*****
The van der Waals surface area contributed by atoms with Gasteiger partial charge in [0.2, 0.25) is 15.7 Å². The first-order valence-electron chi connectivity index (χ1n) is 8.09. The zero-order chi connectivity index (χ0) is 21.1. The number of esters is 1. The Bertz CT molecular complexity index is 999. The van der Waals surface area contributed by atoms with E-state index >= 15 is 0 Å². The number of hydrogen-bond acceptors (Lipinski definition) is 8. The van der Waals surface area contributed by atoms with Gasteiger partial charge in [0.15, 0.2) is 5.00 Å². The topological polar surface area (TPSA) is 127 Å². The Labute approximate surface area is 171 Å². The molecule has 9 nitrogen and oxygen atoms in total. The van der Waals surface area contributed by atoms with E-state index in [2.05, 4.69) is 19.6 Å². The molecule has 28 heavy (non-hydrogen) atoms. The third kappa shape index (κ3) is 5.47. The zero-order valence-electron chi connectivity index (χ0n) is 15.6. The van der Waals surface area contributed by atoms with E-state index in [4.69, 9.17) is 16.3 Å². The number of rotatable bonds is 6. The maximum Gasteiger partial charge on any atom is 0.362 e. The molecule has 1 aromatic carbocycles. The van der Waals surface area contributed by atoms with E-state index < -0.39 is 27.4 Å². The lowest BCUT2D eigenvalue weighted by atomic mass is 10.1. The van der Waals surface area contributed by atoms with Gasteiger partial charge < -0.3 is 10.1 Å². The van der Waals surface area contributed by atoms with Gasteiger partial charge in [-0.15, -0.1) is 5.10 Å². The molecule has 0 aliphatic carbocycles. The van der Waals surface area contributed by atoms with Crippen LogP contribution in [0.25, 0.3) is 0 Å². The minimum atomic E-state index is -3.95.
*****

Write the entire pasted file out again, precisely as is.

The van der Waals surface area contributed by atoms with Gasteiger partial charge in [0.2, 0.25) is 15.7 Å². The first-order valence-electron chi connectivity index (χ1n) is 8.09. The zero-order chi connectivity index (χ0) is 21.1. The number of esters is 1. The Bertz CT molecular complexity index is 999. The van der Waals surface area contributed by atoms with E-state index >= 15 is 0 Å². The number of hydrogen-bond acceptors (Lipinski definition) is 8. The van der Waals surface area contributed by atoms with Gasteiger partial charge in [0.15, 0.2) is 5.00 Å². The topological polar surface area (TPSA) is 127 Å². The Labute approximate surface area is 171 Å². The molecule has 9 nitrogen and oxygen atoms in total. The van der Waals surface area contributed by atoms with E-state index in [2.05, 4.69) is 19.6 Å². The molecule has 28 heavy (non-hydrogen) atoms. The third kappa shape index (κ3) is 5.47. The zero-order valence-electron chi connectivity index (χ0n) is 15.6. The van der Waals surface area contributed by atoms with E-state index in [4.69, 9.17) is 16.3 Å². The number of rotatable bonds is 6. The maximum Gasteiger partial charge on any atom is 0.362 e. The molecule has 1 aromatic carbocycles. The van der Waals surface area contributed by atoms with E-state index < -0.39 is 27.4 Å². The lowest BCUT2D eigenvalue weighted by atomic mass is 10.1. The van der Waals surface area contributed by atoms with Gasteiger partial charge < -0.3 is 10.1 Å². The van der Waals surface area contributed by atoms with Gasteiger partial charge in [-0.15, -0.1) is 5.10 Å². The molecule has 0 aliphatic carbocycles. The van der Waals surface area contributed by atoms with Crippen LogP contribution in [0.25, 0.3) is 0 Å². The minimum atomic E-state index is -3.95.